I performed a kitchen waste breakdown just before writing this post and took some photos to show to you the process.
Some food types in waste form can take a very long time to decompose and if not helped along their way can remain relatively intact in your heaps for a very long time indeed. 25 years for a lettuce head to break down is that right?
You should read this article l have linked, it’s astonishing reading!
So a head of lettuce can take 25 years to breakdown, an apple core or a banana is a month and orange peel is six months. Stalks of the brassica family such as broccoli, brussel sprouts in example are quite solid, so stomping on them and doing your best to shred them down would help the heap out enormously. Egg shell takes a very long time to break down until it is minute dust fragments and l think that is about three years, avocado husks again will eventually break down, but from experience l have seen them during the turns a year after addition still somewhat intact. I don’t add the actual pit stone, as l have seen them sprout in the heap.
So by investing in my waste chopper it saves me time in the long run as well as helping the environment.
Everything l needed today for the waste breakdown is above – including the end product itself – but l have my blender/shredder which is a 2 litre capacity, l have the shredded waste tub which holds 7 litres, a chopping board, a pair of sharp kitchen scissors and 2 very sharp kitchen knives. Last night a casserole was prepared which you can just see on the far right and so a lot of vegetable scraps were produced and added to an already filled waste bin.
A good selection of content here – eggshell, orange peel, tea bag, greens [rocket and basil],swede and turnip peel, brussel sprout and leek.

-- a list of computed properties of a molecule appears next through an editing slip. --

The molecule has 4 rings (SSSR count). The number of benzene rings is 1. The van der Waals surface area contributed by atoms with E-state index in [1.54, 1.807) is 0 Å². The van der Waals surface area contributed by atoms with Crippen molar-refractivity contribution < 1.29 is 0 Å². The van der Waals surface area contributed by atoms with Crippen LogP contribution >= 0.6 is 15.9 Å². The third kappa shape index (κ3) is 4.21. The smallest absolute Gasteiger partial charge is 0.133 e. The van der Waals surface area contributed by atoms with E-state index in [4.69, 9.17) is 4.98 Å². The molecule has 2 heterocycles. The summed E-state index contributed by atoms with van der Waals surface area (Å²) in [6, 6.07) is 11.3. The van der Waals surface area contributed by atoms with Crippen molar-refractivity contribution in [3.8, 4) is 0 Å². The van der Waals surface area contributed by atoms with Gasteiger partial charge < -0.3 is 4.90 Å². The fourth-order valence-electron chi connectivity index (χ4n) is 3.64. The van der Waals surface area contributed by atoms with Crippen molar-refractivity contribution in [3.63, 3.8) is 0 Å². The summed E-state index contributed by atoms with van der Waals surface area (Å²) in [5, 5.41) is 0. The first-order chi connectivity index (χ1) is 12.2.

One of the first tasks l had which proved awkward even armed with my array of deadly kitchen utensils was the stalk of a stem of brussel sprouts – a tricky devil to deal with admittedly and in the end l left three pieces of the stem which originally measure 15″ length, so that over the course of the composting series, you will see thiese stalk pieces and where they are in the process of breakdown. An interesting side project to the ‘Composting Project 2019/2020 – 20 Turns from shit to gold!’ Which started last week .. In Search of Black Gold!
So you can see as the example that even with slicing up and shredding down, it doesn’t break up to a fine paste – but it is now broken and from experience l know that had it gone in complete as a full stalk in September 2017 it would still be floating around the heap today virtually unbroken.
The casserole preparation last night used turnip, swede and carrot peelings, but the bin had tea bags, avocado, cucumber, radish, lemons, chicory, radicchio, herbs, eggshell, gone off bean sprouts, banana peels, leek, orange peels, apple cores and the list goes on. All can be blended, all can be shredded and all can be added.